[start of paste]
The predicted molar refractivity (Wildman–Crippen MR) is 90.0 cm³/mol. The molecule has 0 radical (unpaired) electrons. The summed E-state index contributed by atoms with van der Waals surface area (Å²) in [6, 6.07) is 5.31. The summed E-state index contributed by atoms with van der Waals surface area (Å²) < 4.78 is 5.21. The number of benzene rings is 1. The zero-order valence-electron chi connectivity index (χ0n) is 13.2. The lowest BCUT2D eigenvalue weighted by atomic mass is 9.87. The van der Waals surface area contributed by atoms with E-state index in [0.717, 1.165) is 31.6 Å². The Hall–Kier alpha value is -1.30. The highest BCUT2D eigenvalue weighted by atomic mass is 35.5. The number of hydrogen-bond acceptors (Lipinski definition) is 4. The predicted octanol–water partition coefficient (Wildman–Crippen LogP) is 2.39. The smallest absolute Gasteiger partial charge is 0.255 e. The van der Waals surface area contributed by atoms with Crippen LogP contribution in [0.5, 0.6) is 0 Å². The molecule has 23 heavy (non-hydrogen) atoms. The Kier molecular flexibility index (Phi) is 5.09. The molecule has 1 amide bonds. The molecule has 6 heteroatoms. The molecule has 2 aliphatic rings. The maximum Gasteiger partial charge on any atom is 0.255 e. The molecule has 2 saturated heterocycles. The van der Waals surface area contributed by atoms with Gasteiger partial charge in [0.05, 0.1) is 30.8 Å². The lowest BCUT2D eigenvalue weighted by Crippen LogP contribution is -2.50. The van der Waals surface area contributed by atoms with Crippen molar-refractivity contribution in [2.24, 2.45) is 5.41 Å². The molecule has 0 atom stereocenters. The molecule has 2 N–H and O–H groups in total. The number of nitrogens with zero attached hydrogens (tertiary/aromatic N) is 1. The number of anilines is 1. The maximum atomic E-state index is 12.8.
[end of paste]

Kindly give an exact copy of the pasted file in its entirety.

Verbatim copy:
The predicted molar refractivity (Wildman–Crippen MR) is 90.0 cm³/mol. The molecule has 0 radical (unpaired) electrons. The summed E-state index contributed by atoms with van der Waals surface area (Å²) in [6, 6.07) is 5.31. The summed E-state index contributed by atoms with van der Waals surface area (Å²) < 4.78 is 5.21. The number of benzene rings is 1. The zero-order valence-electron chi connectivity index (χ0n) is 13.2. The lowest BCUT2D eigenvalue weighted by atomic mass is 9.87. The van der Waals surface area contributed by atoms with E-state index in [0.717, 1.165) is 31.6 Å². The Hall–Kier alpha value is -1.30. The highest BCUT2D eigenvalue weighted by atomic mass is 35.5. The number of hydrogen-bond acceptors (Lipinski definition) is 4. The predicted octanol–water partition coefficient (Wildman–Crippen LogP) is 2.39. The smallest absolute Gasteiger partial charge is 0.255 e. The van der Waals surface area contributed by atoms with Crippen LogP contribution in [0.5, 0.6) is 0 Å². The molecule has 23 heavy (non-hydrogen) atoms. The Kier molecular flexibility index (Phi) is 5.09. The molecule has 1 amide bonds. The molecule has 6 heteroatoms. The molecule has 2 aliphatic rings. The maximum Gasteiger partial charge on any atom is 0.255 e. The molecule has 2 saturated heterocycles. The van der Waals surface area contributed by atoms with Gasteiger partial charge in [0.05, 0.1) is 30.8 Å². The lowest BCUT2D eigenvalue weighted by Crippen LogP contribution is -2.50. The van der Waals surface area contributed by atoms with Crippen molar-refractivity contribution in [2.24, 2.45) is 5.41 Å². The molecule has 0 atom stereocenters. The molecule has 2 N–H and O–H groups in total. The number of nitrogens with zero attached hydrogens (tertiary/aromatic N) is 1. The number of anilines is 1. The maximum atomic E-state index is 12.8.